You may be opposed to it. You may think that the “taint” of Blagojevich makes such an appointment ridiculous. But like it or not, as I read the rules of the road, the only person who can stop Roland Burris from being seated in the United States Senate is Roland Burris, should he suddenly change his mind and decline the appointment. And having observed his first press conference this week, that doesn’t seem very likely.

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  • StockBoySF

    What’s the US Senate’s (at least the Dems) motivation in blocking Blagojevich’s appointment? Do the Senate Dems have someone else in mind, do they simply want to make sure that whoever is appointed is not tainted by the scandal (which might open up an avenue of attack from Republicans…. though they can’t control their own members’ actions with regards to resigning over scandals, even after being convicted of felony charges) or is there some other reason?

  • I get to the same place as you do on White via a slightly different route. White’s argument is stuck between the proverbial rock and hard place.

    On the one hand, he may not have been given any discretion to refuse to sign in the first place. If state law (including state Constitutional law) merely assigns the SecState a ministerial duty of signing, sealing and delivering the commission, he has no more right to refuse to do so than Mr. Madison did to refuse to deliver Mr. Marbury’s commission, in which case White would violate Illinois law by refusing to sign.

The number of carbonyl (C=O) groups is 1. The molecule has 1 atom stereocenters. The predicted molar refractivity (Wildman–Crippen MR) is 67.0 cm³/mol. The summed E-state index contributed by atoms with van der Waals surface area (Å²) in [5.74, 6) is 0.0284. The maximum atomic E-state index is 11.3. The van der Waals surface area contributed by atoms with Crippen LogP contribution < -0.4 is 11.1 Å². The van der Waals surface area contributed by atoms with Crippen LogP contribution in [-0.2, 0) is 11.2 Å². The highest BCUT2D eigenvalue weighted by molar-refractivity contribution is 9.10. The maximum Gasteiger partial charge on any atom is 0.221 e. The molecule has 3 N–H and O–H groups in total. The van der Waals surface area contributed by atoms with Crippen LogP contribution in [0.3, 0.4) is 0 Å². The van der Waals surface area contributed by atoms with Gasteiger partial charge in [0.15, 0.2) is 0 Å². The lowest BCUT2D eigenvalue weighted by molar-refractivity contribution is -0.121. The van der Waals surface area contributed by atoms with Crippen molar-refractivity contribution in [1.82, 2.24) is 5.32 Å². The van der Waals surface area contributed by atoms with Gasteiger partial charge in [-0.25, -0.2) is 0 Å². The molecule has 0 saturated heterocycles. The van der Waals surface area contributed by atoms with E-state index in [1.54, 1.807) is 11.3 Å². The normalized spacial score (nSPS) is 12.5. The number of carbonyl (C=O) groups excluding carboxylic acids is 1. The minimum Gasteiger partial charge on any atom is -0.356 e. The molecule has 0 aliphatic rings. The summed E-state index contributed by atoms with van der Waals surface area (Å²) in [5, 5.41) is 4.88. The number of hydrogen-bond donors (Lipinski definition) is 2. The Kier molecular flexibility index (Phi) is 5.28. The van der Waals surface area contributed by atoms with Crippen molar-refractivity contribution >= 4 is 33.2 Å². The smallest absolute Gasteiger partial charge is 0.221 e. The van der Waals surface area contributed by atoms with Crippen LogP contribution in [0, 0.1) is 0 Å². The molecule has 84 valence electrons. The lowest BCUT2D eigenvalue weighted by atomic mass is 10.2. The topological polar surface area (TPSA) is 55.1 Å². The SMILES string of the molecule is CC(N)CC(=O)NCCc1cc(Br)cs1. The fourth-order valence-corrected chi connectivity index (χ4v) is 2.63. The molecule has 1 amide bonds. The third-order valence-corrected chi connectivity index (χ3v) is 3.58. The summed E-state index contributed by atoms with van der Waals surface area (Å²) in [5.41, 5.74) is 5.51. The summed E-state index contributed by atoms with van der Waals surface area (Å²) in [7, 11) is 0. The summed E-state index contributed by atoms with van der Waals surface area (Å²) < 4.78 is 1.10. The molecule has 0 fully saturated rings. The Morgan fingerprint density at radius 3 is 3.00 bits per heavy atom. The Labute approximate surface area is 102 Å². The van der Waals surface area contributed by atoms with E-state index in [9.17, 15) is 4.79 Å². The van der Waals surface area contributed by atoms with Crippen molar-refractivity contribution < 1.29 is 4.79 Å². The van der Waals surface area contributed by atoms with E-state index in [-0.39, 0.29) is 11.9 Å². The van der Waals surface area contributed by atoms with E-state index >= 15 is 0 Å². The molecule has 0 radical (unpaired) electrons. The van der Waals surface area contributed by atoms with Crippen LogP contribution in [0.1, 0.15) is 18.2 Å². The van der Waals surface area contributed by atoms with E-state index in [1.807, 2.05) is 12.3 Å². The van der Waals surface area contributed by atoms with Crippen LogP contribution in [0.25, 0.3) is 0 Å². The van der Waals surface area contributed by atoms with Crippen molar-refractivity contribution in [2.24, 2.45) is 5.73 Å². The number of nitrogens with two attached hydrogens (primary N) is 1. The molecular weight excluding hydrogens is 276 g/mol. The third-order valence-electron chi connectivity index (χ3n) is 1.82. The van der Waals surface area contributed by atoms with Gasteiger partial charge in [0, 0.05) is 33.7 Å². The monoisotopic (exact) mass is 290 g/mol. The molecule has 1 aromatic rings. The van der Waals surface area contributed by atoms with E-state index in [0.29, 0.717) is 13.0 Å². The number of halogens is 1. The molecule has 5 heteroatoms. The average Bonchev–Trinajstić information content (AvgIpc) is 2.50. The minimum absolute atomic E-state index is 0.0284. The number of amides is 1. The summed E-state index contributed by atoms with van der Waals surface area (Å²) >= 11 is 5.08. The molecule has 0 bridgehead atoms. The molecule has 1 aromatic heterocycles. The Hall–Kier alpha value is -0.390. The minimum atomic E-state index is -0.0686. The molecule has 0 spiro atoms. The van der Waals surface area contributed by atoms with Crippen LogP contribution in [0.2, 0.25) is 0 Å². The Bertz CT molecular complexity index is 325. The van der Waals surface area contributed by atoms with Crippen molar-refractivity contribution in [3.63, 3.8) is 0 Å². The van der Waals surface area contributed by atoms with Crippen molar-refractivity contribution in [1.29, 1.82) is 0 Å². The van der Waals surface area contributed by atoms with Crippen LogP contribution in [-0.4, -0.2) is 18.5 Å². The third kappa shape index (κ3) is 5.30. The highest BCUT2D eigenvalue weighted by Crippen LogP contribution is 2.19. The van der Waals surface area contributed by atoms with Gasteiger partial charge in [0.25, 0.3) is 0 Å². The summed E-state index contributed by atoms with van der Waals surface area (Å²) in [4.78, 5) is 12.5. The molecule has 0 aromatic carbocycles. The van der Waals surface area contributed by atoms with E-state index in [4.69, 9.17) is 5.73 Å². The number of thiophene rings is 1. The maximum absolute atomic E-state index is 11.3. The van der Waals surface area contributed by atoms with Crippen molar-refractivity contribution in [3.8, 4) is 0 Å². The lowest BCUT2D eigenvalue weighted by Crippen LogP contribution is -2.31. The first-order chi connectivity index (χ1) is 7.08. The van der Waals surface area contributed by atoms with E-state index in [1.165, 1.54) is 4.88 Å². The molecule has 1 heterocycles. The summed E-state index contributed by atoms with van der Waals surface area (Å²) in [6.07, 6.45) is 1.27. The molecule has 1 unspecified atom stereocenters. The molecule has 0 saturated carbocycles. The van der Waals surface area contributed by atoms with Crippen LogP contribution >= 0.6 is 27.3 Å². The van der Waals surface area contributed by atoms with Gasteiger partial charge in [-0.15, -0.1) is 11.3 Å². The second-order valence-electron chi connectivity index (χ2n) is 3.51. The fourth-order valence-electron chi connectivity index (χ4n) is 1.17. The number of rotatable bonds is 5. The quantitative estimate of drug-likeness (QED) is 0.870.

On the other hand, if state law does give the SecState discretion, that state law is problematic. The legislature’s authority to give the Governor temporary appointment power arises from the 17th Amendment, and is limited by the same. The legislature cannot give more than it has been delegated the power to give, or authorize someone who it was not empowered to authorize. And what was it authorized to do? It was authorized to “empower the executive [of a state] to make temporary appointments.” Quite obviously, the legislature of Illinois could not authorize itself to make a temporary appointment, and it couldn’t authorize the Chief Justice of Illinois to make a temporary appointment. Assuming that the 17th Amendment’s reference to “the executive” means the chief executive, i.e. the Governor, if Illinois has functionally given the SecState authority to veto the Governor’s choice, it has given something that it had no power to give.

  • Actually Burris is a very smart, safe pick. At 71, he will not run for a 6 year term. He is a seat warmer – plain and simple. With a relatively benign seat warmer in place, both parties can groom their best pick (in the case of the ILGOP probably bring in another ringer from out of state….) and start the 2010 campaign right away.


  • LadyLogician, what’s your basis for saying that “[a]t 71, he will not run for a 6 year term”? Senators tend to linger past their sell-by date. To pick only some obvious low hanging fruit, Jesse Helms sought reelection in 1996 aged 75; Dan Akaka was 82 when reelected in 2006; Frank Laughtenberg and Ted Stevens ran for reelection this year aged 84 and 85 respectively; Robert Byrd ran for reelection in 2006 aged 89; and I think Strom Thurmond was 94 when he last ran for reelection.

    • Simon – Burris has never really been that ambitious. He sat in the AG’s office for 14 years before he ever decided to think about running for governor. Plus as elrod said -Burris has no base of power. Part of the reason why he is a multiple loser for governor is because of his long running feud with the Daley clan! If you don’t have a base in Chicago, you might as well hang it up!


  • elrod

    All of your examples were longtime Senators. Burris is a multiple loser candidate for statewide office. He might run again in 2010 but he has no real base of power.